While many randomized controlled trials (RCTs) of statin therapy in high-risk populations have reported benefit, it may be instructive to review some that did not. For example, coronary artery calcium scores have consistently been shown to identify high-risk patients. The St. Francis Heart Study was an RCT of atorvastatin in 1005 asymptomatic patients with coronary artery calcium scores >80th
percentile for age and gender. Remarkably, no significant reduction in atherosclerotic cardiovascular events was observed after 6 years. Patients with chronic kidney disease are also considered to be at very high risk of atherosclerotic cardiovascular disease. No significant mortality benefit was observed in the 3 RCTs of statin therapy that specifically targeted chronic kidney disease (German Diabetes and Dialysis Study [4D], A Study to Evaluate the Use of Rosuvastatin in Subjects on Regular Hemodialysis: An Assessment of Survival and Cardiovascular Events [AURORA], and Study of Heart and Renal Protection [SHARP]). However, SHARP did report a modest 17% reduction in major atherosclerotic events, while 4D and AURORA reported no significant reduction in major cardiovascular events. In contrast, a Cochrane meta-analysis of statins in patients with chronic kidney disease concluded there was a significant mortality and clinical benefit, but this analysis relied heavily on post hoc subgroup analyses.
- Palmer S.C.
- Navaneethan S.D.
- Craig J.C.
- et al.
HMG CoA reductase inhibitors (statins) for people with chronic kidney disease not requiring dialysis.
While subgroup analysis can provide valuable information, the conclusions of such an analysis can be misleading and should not supersede the results of well-conducted RCTs.
- Wang R.
- Lagakos S.W.
- Ware J.H.
- Hunter D.J.
- Drazen J.M.
Statistics in medicine—reporting of subgroup analyses in clinical trials.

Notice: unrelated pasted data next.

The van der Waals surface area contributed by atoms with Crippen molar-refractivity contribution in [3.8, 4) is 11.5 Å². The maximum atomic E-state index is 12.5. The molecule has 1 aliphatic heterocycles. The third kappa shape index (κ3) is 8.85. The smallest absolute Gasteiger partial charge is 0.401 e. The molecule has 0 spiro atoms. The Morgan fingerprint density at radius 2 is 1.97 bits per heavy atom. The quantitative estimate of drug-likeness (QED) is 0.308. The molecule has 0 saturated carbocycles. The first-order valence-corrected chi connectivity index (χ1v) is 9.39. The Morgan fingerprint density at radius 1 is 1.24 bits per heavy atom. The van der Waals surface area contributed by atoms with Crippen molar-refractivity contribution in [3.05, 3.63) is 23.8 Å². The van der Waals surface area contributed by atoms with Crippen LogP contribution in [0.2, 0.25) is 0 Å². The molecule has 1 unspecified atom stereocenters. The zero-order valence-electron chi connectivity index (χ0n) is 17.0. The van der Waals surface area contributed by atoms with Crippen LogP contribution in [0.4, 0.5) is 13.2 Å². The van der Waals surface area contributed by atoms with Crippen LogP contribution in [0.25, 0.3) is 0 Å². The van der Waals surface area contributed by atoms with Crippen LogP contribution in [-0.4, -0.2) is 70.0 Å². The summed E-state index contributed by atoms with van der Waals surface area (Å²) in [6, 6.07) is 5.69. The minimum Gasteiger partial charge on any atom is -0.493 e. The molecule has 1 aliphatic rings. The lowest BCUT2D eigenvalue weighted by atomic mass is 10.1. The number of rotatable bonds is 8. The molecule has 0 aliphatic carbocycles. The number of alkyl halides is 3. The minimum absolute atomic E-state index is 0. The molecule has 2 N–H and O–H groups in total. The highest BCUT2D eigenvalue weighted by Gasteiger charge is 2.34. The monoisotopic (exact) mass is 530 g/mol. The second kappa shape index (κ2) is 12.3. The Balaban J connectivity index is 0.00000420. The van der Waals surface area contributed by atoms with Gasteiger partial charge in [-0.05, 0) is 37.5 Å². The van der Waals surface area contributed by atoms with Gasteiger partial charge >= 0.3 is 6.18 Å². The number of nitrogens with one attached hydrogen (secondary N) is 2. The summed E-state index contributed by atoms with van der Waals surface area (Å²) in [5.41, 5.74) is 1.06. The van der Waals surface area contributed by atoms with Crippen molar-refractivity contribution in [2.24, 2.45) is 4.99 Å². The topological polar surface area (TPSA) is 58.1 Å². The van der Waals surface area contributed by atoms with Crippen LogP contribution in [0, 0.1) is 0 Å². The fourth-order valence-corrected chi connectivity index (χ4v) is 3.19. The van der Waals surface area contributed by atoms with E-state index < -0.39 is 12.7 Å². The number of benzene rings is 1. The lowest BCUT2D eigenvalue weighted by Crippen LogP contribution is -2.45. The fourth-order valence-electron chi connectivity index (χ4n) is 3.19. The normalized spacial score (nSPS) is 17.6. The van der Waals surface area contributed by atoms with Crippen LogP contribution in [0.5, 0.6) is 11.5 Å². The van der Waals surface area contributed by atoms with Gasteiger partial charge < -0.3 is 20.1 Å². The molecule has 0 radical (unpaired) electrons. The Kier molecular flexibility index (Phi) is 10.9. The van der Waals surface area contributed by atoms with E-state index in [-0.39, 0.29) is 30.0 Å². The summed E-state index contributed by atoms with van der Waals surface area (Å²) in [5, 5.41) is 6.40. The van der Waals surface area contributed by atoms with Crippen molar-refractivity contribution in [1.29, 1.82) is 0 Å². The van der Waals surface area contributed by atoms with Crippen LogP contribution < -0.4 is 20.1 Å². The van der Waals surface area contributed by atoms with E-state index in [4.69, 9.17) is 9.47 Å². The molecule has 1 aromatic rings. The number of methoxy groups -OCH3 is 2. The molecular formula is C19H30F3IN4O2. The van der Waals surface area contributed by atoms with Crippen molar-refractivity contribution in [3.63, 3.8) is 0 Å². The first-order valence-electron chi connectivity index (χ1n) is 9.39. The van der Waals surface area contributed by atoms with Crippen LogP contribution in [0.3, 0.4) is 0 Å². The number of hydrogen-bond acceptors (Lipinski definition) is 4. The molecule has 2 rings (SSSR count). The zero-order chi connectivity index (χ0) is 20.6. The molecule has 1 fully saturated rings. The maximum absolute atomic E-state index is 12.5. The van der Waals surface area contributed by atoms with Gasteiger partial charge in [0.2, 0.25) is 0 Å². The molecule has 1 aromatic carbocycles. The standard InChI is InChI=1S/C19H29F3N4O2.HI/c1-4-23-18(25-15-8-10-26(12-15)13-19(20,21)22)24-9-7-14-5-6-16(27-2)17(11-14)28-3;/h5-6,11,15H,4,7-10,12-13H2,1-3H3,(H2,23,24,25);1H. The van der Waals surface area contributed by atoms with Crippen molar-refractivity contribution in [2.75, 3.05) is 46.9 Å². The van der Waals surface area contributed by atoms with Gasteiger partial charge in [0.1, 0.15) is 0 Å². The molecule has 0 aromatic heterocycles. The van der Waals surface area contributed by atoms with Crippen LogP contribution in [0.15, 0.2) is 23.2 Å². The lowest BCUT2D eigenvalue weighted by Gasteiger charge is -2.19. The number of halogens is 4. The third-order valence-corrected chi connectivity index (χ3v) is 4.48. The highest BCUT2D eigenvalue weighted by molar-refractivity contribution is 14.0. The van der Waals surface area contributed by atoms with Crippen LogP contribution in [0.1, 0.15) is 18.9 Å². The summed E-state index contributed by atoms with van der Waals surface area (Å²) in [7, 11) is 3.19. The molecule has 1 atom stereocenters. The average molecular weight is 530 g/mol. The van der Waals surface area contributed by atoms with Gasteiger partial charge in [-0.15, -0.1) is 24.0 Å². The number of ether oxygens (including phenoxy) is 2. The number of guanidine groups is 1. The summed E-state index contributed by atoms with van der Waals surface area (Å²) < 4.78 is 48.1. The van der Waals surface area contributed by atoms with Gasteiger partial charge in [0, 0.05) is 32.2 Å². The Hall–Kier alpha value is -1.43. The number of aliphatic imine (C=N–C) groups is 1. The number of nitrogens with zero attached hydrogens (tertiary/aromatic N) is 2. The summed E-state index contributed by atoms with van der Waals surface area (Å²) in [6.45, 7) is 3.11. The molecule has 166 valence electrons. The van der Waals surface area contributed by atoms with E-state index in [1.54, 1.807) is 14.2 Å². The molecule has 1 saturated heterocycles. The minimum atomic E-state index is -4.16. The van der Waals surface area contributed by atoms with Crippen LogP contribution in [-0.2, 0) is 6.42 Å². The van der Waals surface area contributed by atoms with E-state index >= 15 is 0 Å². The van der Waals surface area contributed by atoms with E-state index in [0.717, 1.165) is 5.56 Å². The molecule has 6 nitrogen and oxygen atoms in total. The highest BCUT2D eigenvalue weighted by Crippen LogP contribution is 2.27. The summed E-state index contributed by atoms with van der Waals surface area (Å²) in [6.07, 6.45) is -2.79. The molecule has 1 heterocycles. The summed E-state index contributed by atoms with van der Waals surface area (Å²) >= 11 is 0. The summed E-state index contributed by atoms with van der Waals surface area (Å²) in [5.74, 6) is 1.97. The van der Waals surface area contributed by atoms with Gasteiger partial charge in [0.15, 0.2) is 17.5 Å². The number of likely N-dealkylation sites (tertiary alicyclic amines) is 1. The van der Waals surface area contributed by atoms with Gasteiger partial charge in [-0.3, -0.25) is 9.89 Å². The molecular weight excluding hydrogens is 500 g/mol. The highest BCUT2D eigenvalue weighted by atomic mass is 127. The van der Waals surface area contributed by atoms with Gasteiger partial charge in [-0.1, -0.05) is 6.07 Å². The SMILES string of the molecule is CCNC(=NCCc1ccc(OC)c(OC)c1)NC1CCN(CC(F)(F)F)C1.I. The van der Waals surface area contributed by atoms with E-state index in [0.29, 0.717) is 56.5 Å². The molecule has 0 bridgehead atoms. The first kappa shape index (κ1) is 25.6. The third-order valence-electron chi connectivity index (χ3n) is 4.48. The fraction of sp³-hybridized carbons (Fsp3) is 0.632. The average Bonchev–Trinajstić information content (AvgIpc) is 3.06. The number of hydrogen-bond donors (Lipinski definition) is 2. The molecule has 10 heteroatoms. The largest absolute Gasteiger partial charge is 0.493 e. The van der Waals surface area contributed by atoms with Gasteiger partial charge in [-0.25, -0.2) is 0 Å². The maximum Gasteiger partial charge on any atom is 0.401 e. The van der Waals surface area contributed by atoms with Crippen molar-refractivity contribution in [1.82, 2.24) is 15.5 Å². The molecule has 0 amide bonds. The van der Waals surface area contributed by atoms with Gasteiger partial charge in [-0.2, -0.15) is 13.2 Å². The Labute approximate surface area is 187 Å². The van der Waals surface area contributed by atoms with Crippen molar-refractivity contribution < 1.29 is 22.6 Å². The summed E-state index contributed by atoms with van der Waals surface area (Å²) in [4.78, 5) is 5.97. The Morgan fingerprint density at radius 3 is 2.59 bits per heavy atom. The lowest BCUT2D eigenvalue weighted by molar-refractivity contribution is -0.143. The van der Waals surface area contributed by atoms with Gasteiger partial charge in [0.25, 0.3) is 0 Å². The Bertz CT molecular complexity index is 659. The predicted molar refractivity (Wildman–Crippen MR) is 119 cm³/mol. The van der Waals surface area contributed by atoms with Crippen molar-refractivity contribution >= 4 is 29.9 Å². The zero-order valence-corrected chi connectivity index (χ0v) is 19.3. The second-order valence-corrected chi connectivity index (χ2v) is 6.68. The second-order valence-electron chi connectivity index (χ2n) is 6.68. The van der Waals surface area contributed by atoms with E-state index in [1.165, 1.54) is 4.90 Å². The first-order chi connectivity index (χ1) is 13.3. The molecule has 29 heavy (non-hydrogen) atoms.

Patients who have undergone coronary artery bypass surgery are also at high risk, yet the Post Coronary Artery Bypass Graft (Post-CABG) trial showed no significant reduction in cardiovascular events in patients randomized to statin therapy. The elderly represent another high-risk population, but only one RCT specifically designed to assess the effect of statins in this population has been reported. The PROspective Study of Pravastatin in the Elderly at Risk (PROSPER) study randomized 5804 patients ages 70-82 years to pravastatin or placebo and observed a significant reduction in combined cardiovascular events, but no significant mortality benefit. Notably, PROSPER patients without prior vascular disease (primary prevention) showed no significant reduction in cardiovascular events or mortality. Similarly, rosuvastatin did not reduce cardiovascular events or mortality in older individuals with ischemic, systolic heart failure in the Controlled Rosuvastatin Multinational Trial in Heart Failure (CORONA). Diabetic patients are considered to have a coronary artery disease risk equivalent, and 3 RCTs of statin therapy specifically in diabetics have been reported (Atorvastatin Study for Prevention of Coronary Heart Disease Endpoints in Non-Insulin-Dependent Diabetes Mellitus [ASPEN], 4D, Collaborative Atorvastatin Diabetes Study [CARDS]). Only one showed a significant reduction in cardiovascular events (CARDS), while all 3 failed to demonstrate a significant mortality benefit. These findings are discordant with the Cholesterol Treatment Trialists (CTT) meta-analysis of statin use in diabetes, which did conclude that statins were beneficial.
Cholesterol Treatment Trialists' (CTT) Collaborators
Efficacy of cholesterol-lowering therapy in 18,686 people with diabetes in 14 randomised trials of statins: a meta-analysis.
However, the CTT meta-analysis relied heavily on subgroup analysis and only one of the 14 studies analyzed was specifically designed and powered for diabetes (CARDS). Finally, patients with peripheral vascular disease represent an additional high-risk population. Although there have been no long-term RCTs specifically designed and powered to assess statin therapy in these patients, a Cochrane meta-analysis of 18 cholesterol-lowering trials (some with statins) in patients with peripheral vascular disease concluded there was no significant reduction in total mortality or cardiovascular events.
- Aung P.P.
- Maxwell H.G.
- Jepson R.G.
- Price J.F.
- Leng G.C.
Lipid-lowering for peripheral arterial disease of the lower limb.